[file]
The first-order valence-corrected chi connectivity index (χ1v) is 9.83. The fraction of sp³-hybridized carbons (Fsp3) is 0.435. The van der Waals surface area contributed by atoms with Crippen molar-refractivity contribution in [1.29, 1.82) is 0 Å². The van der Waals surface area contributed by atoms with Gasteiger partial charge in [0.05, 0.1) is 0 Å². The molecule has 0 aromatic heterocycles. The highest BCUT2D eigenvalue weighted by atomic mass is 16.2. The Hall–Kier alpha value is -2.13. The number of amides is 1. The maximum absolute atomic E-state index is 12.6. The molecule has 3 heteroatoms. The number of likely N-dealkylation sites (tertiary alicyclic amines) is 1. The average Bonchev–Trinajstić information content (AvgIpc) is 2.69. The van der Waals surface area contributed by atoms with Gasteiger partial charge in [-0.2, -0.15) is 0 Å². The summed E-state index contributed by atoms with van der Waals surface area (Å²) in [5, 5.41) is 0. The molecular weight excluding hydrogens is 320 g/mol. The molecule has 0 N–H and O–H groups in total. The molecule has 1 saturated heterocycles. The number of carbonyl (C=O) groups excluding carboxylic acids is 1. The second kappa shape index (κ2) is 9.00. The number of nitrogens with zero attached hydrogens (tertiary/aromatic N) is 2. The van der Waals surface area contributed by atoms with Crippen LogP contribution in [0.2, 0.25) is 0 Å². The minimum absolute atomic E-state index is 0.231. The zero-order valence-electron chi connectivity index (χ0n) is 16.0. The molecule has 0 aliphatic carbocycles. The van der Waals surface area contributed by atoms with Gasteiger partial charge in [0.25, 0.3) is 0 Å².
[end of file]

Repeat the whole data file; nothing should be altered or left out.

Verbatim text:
The first-order valence-corrected chi connectivity index (χ1v) is 9.83. The fraction of sp³-hybridized carbons (Fsp3) is 0.435. The van der Waals surface area contributed by atoms with Crippen molar-refractivity contribution in [1.29, 1.82) is 0 Å². The van der Waals surface area contributed by atoms with Gasteiger partial charge in [0.05, 0.1) is 0 Å². The molecule has 0 aromatic heterocycles. The highest BCUT2D eigenvalue weighted by atomic mass is 16.2. The Hall–Kier alpha value is -2.13. The number of amides is 1. The maximum absolute atomic E-state index is 12.6. The molecule has 3 heteroatoms. The number of likely N-dealkylation sites (tertiary alicyclic amines) is 1. The average Bonchev–Trinajstić information content (AvgIpc) is 2.69. The van der Waals surface area contributed by atoms with Gasteiger partial charge in [-0.2, -0.15) is 0 Å². The summed E-state index contributed by atoms with van der Waals surface area (Å²) in [5, 5.41) is 0. The molecular weight excluding hydrogens is 320 g/mol. The molecule has 0 N–H and O–H groups in total. The molecule has 1 saturated heterocycles. The number of carbonyl (C=O) groups excluding carboxylic acids is 1. The second kappa shape index (κ2) is 9.00. The number of nitrogens with zero attached hydrogens (tertiary/aromatic N) is 2. The van der Waals surface area contributed by atoms with Crippen LogP contribution in [0.2, 0.25) is 0 Å². The minimum absolute atomic E-state index is 0.231. The zero-order valence-electron chi connectivity index (χ0n) is 16.0. The molecule has 0 aliphatic carbocycles. The van der Waals surface area contributed by atoms with Gasteiger partial charge in [0.25, 0.3) is 0 Å².